The thing about illustrating pictures books is that it's not enough to have some lovely ones. You have to illustrate every single page. If inspiration flags, this can be a problem.
There's also an art to redacting them, because they are too long, or just too much for the age group.
Some of the works I read discovering this, with the tales they illustrated.
The Water Of Life: A Tale From The Brothers Grimm retold by Barbara Rogasky, illustrated by Trina Schart Hyman
A beautiful and faithful retelling of one of the more obscure tales from Brothers Grimm. Hyman's illustrations are particularly wonderful, with many lovely little details on every one. Even on the pages with text there are inset pictures, perhaps moving the story, perhaps just touching up the setting.
Little Red Riding Hood retold and illustrated by Trina Schart Hyman
A straight-forward retelling of Little Red Riding Hood, with Hyman's gorgeous illustration, with plenty of attention to detail like the cats and kittens frolicking about her mother's kitchen, and the mushrooms in the woods. It interchanges a full page illustration with a page of text, surrounded by a wide, decorated border, with little inset pictures that show the setting or the story progressing.
The Sleeping Beauty retold and illustrated by Trina Schart Hyman
Our old friend, Sleeping Beauty, retold from the Brothers Grimm. Only lightly altered, and nothing that really changes the plot
What really makes this one, however, is Hyman's illustrations. Which are stunning. There's a running theme of an arched window, or something like it, in just about all of them. I also note the prince looks uncommonly mature for a fairy tale prince -- easy to believe he's bold enough.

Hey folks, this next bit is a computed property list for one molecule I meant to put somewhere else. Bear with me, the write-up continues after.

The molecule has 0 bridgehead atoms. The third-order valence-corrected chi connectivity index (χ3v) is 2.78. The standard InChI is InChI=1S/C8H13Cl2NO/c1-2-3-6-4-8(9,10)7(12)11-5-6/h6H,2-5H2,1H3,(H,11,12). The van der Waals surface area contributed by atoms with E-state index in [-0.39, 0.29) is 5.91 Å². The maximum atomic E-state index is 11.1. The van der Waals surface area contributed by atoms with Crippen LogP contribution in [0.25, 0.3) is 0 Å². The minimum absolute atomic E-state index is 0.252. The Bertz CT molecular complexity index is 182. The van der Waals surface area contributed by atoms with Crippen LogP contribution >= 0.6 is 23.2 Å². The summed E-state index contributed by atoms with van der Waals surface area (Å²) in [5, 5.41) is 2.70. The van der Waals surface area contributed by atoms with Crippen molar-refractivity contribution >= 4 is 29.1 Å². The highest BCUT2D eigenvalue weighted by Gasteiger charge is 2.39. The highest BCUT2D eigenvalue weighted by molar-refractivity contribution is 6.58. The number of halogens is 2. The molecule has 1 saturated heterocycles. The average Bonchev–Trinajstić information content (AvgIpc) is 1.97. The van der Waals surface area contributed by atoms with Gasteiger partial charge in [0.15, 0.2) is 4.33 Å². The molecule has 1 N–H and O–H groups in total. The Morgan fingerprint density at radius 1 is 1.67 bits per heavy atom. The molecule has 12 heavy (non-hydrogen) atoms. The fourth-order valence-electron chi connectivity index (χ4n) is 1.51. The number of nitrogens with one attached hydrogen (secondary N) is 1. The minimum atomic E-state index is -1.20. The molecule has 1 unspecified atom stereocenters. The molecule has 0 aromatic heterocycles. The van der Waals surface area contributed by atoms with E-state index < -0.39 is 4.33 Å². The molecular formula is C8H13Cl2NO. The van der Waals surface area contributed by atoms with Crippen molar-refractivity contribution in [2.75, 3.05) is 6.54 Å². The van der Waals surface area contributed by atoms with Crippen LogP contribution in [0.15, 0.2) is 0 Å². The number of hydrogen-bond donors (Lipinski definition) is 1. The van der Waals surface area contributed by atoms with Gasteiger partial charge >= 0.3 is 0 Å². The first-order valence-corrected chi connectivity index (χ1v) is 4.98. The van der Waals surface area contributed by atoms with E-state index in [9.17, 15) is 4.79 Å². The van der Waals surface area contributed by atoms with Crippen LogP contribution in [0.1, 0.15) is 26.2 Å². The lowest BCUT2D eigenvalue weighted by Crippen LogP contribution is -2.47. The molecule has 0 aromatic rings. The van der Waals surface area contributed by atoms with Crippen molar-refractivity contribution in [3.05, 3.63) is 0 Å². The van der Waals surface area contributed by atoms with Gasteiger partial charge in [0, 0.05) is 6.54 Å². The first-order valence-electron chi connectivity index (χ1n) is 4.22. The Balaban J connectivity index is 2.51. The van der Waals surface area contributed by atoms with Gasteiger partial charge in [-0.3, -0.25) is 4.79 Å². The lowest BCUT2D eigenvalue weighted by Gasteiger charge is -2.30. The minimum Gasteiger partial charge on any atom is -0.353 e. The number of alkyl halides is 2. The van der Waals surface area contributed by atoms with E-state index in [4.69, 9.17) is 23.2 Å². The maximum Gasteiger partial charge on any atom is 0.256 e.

Rapunzel retold by Barbara Rogasky, illustrated by Trina Schart Hyman
A straight-forward retelling of the tale, with only a few bits of elaboration, all of which worked well.
Hyman's illustrations are gorgeous. In the squares between bits of text, there are lovely little detailed pictures to fill the gaps, all the pictures have borders of great artistry, and the story goes in a wonderful pictures.
Snow White retold by Paul Heins, illustrated by Trina Schart Hyman
Trina Hyman does lovely work on this faithful retelling of Snow White. I particularly like the details and the use of chiaroscuro.
Needless to say Snow White does not look seven years old, as the text claims she is -- especially not in the last scene, where the prince asks her to marry him. But then, no illustrator ever does. (Even if they don't make her grow up between the queen's visits, which would make more sense.) Especially since here, as in Sleeping Beauty, the prince definitely looks like a mature man.
The Twelve Dancing Princesses retold and illustrated by Ruth Sanderson
A beautifully illustrated retelling of The Twelve Dancing Princesses, with gorgeous levels of detail. Some are less impressive than others, but none are perfunctory.
The blurb claims it's retelling the Brothers Grimm. It's not. It's retelling the version that Andrew Lang included in The Red Fairy Book; although a few details are closer to Grimms' than to that one, most favor the French one.
Sleeping Beauty retold by Mahlon F. Craft, illustrated by K.Y. Craft
Has some lovely pictures. Has some, also, not so lovely ones -- the problem I suspect is that picture books illustrators have to illustrate every scene, which is not an ability common even among good artists.
Also has an illuminated capital letter for each page. Those are all lovely
The Crab Prince by Christopher Manson
A retelling of an Italian fairy tale.
Faithful and aquatic version of a woman saving a man trapped in shapeshfiting -- though in the other version I have read the heroine's a princess, and there are some other details that were added to spruce it up, they work well. Pictures are nice if not spectacular.
Little Gold Star retold by Robert D. San Souci, illustrated by Sergio Martinez
A retelling of a fairy tale from the Southwest.
Definitely of the same type as Cinderella, in large chunks, but the impossible tasks get switches from what the heroine has to do to go to the ball, or instead of it, the stepmother sets them at the end, as the condition of her consent to the match. (And it's not a ball but a fiesta in honor of a saint.)
And she's not helped by her dead mother, because the tale opens with an episode of the kind and unkind girls, where religious figures are plopped down with the same roles that other figures feature in other tale types.
Art is good but not spectacular.